Representatives of Medical Specialist Holdings (MSH) explain what the value-based care (VBC) model is and how the South African healthcare industry needs to take the model into consideration to improve patient outcomes. 

The World Health Organisation (WHO) put the worldwide average for the provision of healthcare at 9.95% of the gross domestic product (GDP) as of 2014. In South Africa, this expenditure accounted for 8.5%. Healthcare services in the country are fractured, split between public and private with the latter still only providing care for a tiny percentage of the population while accounting for a staggering 52% of healthcare expenditure.

It is into these limitations around healthcare budgets and resources that the VBC model steps, providing an alternative stance on medical care, the patient and costs.

“The concept of fee-for-a-service is dead,” said CEO of MSH, Dr Jacques Snyman.

“Any provider delivering healthcare that charges for every step they take is rewarded financially, not by outcome. With VBC and alternative reimbursement models, it is the outcome that is rewarded not the work done. It eliminates challenges around existing models where the more a practitioner does, the more they are paid, so there is no incentive to have efficiencies of care,” continued Dr Snyman.

A good example of how this translates into reality would be to look at how a person services their car. There is an oil leak, the car is taken to the garage and the leak is repaired. The owner doesn’t pay until the issue has been resolved and the car fixed. The existing healthcare landscape works in the opposite direction – a patient sees a doctor about a bladder problem and has an operation. The doctor says that there may be the side effect of a leak afterwards and then charges again to fix the leak. Every time something breaks along the journey of this bladder operation, the patient has to pay for further repairs. With the alternative reimbursement model, this type of healthcare is turned on its head. The patient only pays the doctor when they are healed.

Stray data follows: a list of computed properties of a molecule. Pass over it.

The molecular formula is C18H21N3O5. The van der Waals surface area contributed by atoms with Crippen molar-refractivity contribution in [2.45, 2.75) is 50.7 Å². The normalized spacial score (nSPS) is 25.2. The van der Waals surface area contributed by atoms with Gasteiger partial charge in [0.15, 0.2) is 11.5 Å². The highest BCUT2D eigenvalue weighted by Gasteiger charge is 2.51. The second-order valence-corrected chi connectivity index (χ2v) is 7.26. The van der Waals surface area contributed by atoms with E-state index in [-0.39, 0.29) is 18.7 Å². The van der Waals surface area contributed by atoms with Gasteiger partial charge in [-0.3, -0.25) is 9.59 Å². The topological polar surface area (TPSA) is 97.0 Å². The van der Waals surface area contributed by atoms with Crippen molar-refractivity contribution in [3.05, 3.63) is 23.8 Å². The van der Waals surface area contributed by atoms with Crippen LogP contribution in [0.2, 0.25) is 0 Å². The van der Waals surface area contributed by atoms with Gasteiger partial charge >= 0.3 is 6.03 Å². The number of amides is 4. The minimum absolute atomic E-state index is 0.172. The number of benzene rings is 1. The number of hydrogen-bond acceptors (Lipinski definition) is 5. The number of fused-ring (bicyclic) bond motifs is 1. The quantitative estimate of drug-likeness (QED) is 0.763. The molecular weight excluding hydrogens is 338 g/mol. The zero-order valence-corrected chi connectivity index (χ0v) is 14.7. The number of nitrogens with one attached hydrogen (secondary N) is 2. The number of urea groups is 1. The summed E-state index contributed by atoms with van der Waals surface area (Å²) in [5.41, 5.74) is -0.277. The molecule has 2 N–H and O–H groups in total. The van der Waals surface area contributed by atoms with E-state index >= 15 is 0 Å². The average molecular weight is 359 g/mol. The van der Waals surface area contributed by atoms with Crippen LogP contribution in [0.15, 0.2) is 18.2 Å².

“The value equation in VBC is defined by patient outcomes divided by the cost of delivery,” explains Murray Izzett from MSH.

“If you don’t increase the cost of your treatment, but you improve patient outcomes, the value goes up. Conversely if you don’t improve patient outcomes, but the cost goes up, then the value comes down. It’s a simple formula, but implementing and measuring it is not as simple as it sounds as you can’t consider the clinical outcome,” continued Izzett.

The goal of the alternative reimbursement and VBC model is to improve outcomes, but there are challenges around how existing models work and the ever present need to satisfy the bottom line. In the pharmaceutical industry, new drugs place a high premium on the improvement of outcomes which pushes the cost up dramatically. In the oncology space, this challenge is particularly prevalent.

“There is a huge emotional interest in society to help people with cancer – it is a high-profile disease and there is a high willingness to pay,” said Izzett.

“The pharmaceutical industry is a commercial entity so they are looking for a slight improvement in outcome for which they can charge a significant premium. The value equation around illnesses such as cancer introduces numerous elements that have to be assessed,” continued Izzett.

To implement a quantifiable, reliable and sustainable VBC solution, every aspect of the healthcare industry must be taken into consideration. From the doctor to the pharmaceutical industry to the patients. Measurement of outcomes and patient satisfaction is complex and objectivity hard to achieve, and the utilisation of these measurements must be assessed against cost and achievability.

“Currently we have a programme where we can show how evidence-based medicine can reduce costs for medical schemes,” said Izzett.

“We work in concert with the medical schemes to develop a consistent methodology to showcase how we can reduce costs while ensuring patients achieve VBC. Currently we have 18 quality assurance metrics which we will be expanding on in the future, using them to highlight that cost savings are not coming at the expense of appropriate care. The savings percentages are modest, but in light of existing inflationary increases, these are enough to make a significant impact,” concluded Izzett.

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